Apr 27, 2018



c 1800– 1825

Plain weave silk (est.) ground with polychrome silk (est.) and metal thread chain stitch embroidery; applied silk (est.) ribbon and metal thread trims

Overall: 28 x 93 cm (11 x 36 5/8 in.)

Purchase from the J. H. Wade Fund 1931.137


Did you know?

Embroidering the ends of everyday towels was a common folk tradition in many cultures because it displayed the skill of the mother or daughter who stitched them.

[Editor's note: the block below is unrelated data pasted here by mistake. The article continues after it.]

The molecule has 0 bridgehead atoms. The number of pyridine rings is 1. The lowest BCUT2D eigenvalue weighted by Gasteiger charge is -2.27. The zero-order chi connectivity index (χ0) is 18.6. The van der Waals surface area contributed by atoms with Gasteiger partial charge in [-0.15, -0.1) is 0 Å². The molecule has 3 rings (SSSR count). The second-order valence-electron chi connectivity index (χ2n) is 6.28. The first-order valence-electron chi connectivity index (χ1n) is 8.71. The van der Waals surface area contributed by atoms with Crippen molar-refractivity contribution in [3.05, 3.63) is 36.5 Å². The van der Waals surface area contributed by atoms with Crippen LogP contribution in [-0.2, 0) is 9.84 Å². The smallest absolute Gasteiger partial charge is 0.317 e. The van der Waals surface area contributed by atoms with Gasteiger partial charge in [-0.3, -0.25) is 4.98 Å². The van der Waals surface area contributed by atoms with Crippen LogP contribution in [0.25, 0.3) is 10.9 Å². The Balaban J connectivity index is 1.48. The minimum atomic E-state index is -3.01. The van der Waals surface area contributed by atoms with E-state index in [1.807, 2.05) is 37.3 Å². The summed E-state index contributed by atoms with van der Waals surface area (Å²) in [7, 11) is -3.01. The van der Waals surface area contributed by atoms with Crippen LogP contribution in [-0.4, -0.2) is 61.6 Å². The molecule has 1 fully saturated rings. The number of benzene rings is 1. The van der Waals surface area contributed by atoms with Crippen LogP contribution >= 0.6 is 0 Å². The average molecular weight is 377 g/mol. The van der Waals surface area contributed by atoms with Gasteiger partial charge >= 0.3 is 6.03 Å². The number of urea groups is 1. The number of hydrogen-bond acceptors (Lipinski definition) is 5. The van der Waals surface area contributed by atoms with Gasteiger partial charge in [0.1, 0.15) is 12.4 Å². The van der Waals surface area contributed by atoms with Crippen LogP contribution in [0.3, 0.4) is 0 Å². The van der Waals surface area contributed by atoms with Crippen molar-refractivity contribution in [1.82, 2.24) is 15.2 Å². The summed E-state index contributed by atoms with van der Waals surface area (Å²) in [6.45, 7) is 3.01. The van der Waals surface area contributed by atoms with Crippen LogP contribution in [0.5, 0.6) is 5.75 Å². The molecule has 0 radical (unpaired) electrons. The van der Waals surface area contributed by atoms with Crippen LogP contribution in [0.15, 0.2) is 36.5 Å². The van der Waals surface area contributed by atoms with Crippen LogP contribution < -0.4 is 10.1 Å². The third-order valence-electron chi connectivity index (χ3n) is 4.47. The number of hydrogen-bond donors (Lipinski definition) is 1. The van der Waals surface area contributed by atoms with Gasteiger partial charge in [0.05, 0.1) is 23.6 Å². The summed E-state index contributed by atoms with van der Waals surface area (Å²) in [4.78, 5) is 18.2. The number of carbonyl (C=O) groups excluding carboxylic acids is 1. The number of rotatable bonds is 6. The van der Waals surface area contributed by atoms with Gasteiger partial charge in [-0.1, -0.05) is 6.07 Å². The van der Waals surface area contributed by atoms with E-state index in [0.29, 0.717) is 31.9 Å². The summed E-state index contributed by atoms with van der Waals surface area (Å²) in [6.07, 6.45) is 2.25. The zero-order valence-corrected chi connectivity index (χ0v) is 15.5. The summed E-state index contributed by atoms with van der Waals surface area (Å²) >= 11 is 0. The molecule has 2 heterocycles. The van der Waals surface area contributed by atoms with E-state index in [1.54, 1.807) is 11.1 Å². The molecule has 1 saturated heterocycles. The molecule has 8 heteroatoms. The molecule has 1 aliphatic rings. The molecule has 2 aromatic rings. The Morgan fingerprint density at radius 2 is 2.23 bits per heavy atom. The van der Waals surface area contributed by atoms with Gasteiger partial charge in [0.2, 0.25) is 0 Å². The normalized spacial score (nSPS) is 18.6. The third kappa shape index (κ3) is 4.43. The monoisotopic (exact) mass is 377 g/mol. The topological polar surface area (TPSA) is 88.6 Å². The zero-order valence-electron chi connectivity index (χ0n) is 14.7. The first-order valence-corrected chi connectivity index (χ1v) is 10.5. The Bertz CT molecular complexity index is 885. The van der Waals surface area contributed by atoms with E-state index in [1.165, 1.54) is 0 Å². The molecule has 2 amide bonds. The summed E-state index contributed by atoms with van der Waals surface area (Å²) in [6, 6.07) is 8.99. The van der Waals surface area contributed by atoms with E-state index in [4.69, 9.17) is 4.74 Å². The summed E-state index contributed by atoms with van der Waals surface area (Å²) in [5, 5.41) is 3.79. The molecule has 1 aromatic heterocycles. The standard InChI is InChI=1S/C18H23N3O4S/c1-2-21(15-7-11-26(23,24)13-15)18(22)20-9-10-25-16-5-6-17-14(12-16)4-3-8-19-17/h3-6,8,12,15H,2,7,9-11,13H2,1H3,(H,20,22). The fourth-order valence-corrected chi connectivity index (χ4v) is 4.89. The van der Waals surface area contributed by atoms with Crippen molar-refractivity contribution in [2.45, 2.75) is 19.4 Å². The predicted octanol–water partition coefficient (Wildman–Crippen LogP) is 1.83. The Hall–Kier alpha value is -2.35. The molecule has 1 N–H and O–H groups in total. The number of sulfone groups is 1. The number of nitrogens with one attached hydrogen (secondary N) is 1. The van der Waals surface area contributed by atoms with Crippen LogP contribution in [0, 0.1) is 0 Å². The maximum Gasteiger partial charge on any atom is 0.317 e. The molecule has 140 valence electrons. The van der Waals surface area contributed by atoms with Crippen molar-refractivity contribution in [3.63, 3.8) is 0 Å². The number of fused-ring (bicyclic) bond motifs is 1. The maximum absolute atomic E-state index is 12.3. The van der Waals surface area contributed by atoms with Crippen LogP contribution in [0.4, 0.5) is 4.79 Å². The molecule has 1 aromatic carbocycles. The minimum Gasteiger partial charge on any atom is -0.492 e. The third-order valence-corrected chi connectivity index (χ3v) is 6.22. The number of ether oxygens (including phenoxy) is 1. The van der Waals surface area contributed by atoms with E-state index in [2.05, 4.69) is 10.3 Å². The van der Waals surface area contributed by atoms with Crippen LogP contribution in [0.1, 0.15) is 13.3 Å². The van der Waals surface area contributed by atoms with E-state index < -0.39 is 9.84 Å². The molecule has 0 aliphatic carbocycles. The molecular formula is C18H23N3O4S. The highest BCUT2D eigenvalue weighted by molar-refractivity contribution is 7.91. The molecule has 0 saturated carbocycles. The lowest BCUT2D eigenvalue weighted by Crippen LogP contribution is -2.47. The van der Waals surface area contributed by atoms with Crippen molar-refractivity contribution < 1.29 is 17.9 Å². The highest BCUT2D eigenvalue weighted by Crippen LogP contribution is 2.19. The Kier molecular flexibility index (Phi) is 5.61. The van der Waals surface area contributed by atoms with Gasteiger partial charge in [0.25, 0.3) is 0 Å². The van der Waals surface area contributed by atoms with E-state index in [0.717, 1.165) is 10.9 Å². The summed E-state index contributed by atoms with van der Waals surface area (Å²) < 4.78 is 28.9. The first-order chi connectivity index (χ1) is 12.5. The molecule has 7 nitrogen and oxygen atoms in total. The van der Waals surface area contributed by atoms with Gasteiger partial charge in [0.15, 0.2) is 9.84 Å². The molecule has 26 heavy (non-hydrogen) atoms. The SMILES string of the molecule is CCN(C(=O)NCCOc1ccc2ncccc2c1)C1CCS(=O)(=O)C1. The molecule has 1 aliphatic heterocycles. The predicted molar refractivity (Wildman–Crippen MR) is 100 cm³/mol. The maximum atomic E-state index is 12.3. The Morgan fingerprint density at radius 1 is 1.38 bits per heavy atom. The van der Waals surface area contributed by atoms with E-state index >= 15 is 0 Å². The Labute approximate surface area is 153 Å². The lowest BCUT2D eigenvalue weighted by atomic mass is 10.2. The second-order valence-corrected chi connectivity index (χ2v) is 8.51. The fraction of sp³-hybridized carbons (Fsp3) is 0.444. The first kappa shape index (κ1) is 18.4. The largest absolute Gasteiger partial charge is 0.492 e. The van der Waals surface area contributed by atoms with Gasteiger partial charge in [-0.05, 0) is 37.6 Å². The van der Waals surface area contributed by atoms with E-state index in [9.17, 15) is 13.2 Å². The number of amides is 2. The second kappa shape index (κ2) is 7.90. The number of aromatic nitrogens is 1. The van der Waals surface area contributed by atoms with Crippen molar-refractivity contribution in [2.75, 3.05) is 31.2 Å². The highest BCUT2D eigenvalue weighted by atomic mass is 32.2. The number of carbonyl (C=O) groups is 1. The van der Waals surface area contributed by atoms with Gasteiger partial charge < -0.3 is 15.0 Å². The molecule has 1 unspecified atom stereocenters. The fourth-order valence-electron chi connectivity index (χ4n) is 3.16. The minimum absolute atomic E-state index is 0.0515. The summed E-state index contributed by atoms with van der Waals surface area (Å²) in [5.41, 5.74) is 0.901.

This Russian embroidered panel was likely used to embellish the end of a bathing towel. Textiles of this type are valuable for their fine embroidery of ancient folk motifs, ritual significance, exemplification of the role of textiles in their society, and in this case, connection to a prominent woman collector, Natalia de Shabelsky, without whom this textile and others like it might have been lost.

See also

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